Winning the Super Bowl not only fulfills NFL players' dreams, it lines their pockets as well. Every year, the NFL dispenses a bonus for postseason play. Players receive additional compensation for each level they advance in the playoffs, culminating in bonuses for both teams that play the Super Bowl. In 2014, Super Bowl winners pocketed an extra $92,000. When the Seattle Seahawks clinched victory in Super Bowl XLVIII, each of the players had earned $157,000 in bonuses for their postseason victories.
Contract Extensions and Endorsement Deals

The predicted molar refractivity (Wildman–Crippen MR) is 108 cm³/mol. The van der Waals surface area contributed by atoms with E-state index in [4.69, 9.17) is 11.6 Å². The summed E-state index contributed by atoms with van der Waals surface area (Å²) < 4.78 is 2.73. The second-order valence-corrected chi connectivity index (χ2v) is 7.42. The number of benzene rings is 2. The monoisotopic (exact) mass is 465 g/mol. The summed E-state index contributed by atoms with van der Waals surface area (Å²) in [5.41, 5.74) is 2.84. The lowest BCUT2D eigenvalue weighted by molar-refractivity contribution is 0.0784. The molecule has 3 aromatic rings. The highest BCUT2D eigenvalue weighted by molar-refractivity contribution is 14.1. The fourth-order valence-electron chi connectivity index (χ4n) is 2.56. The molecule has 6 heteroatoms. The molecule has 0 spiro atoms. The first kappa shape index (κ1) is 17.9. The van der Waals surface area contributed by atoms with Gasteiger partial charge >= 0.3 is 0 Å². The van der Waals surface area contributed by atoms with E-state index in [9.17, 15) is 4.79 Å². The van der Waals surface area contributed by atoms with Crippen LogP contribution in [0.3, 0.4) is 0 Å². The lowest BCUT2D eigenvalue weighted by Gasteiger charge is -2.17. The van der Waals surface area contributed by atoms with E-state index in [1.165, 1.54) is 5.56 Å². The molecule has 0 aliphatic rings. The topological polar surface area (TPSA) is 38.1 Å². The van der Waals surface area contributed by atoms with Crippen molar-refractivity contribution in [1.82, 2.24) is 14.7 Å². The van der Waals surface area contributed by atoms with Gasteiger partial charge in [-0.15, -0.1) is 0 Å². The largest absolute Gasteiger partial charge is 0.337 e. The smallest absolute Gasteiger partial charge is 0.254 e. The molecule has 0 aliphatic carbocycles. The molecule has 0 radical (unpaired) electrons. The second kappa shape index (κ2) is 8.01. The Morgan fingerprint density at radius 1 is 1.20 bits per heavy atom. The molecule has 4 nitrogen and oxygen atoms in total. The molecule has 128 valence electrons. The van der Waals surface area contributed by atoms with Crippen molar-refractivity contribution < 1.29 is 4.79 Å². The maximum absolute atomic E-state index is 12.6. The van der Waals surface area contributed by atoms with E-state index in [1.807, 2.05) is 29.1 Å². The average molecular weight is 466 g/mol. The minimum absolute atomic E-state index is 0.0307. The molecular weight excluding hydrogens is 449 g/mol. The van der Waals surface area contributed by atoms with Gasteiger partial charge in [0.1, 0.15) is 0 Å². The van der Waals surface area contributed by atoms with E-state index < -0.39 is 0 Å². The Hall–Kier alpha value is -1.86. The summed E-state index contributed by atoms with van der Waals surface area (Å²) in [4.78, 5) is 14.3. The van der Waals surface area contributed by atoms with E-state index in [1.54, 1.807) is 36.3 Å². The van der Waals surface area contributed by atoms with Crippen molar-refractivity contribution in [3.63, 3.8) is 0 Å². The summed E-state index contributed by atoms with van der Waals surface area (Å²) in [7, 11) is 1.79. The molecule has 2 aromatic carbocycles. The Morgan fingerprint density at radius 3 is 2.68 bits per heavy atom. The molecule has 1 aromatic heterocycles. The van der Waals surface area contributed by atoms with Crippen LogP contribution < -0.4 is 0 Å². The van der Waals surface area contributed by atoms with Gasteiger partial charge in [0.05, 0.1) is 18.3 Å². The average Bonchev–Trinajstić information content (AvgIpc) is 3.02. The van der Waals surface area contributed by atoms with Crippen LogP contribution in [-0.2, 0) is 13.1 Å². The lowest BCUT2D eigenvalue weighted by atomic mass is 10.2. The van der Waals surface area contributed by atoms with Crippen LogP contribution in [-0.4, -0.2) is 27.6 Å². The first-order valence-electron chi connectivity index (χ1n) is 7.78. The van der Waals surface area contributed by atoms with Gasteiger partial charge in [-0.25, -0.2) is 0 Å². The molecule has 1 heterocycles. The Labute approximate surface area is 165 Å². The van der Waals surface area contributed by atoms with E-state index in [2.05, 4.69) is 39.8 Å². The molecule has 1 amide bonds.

The six-figure player bonuses seem minuscule in comparison with the millions of dollars generated by the Super Bowl through ticket sales, television rights and advertising. Although the bulk of that money goes to the NFL and not to the players, Super Bowl winners gain other opportunities to capitalize on the victory. As Seattle cornerback Richard Sherman told Forbes, "A lot of people have contacted me; it's been a whirlwind." Sherman not only inked endorsement contracts with Campbell Soup Company, Nike and others, he signed a four-year, $57.4 million contract extension that made him the highest-paid cornerback in the NFL.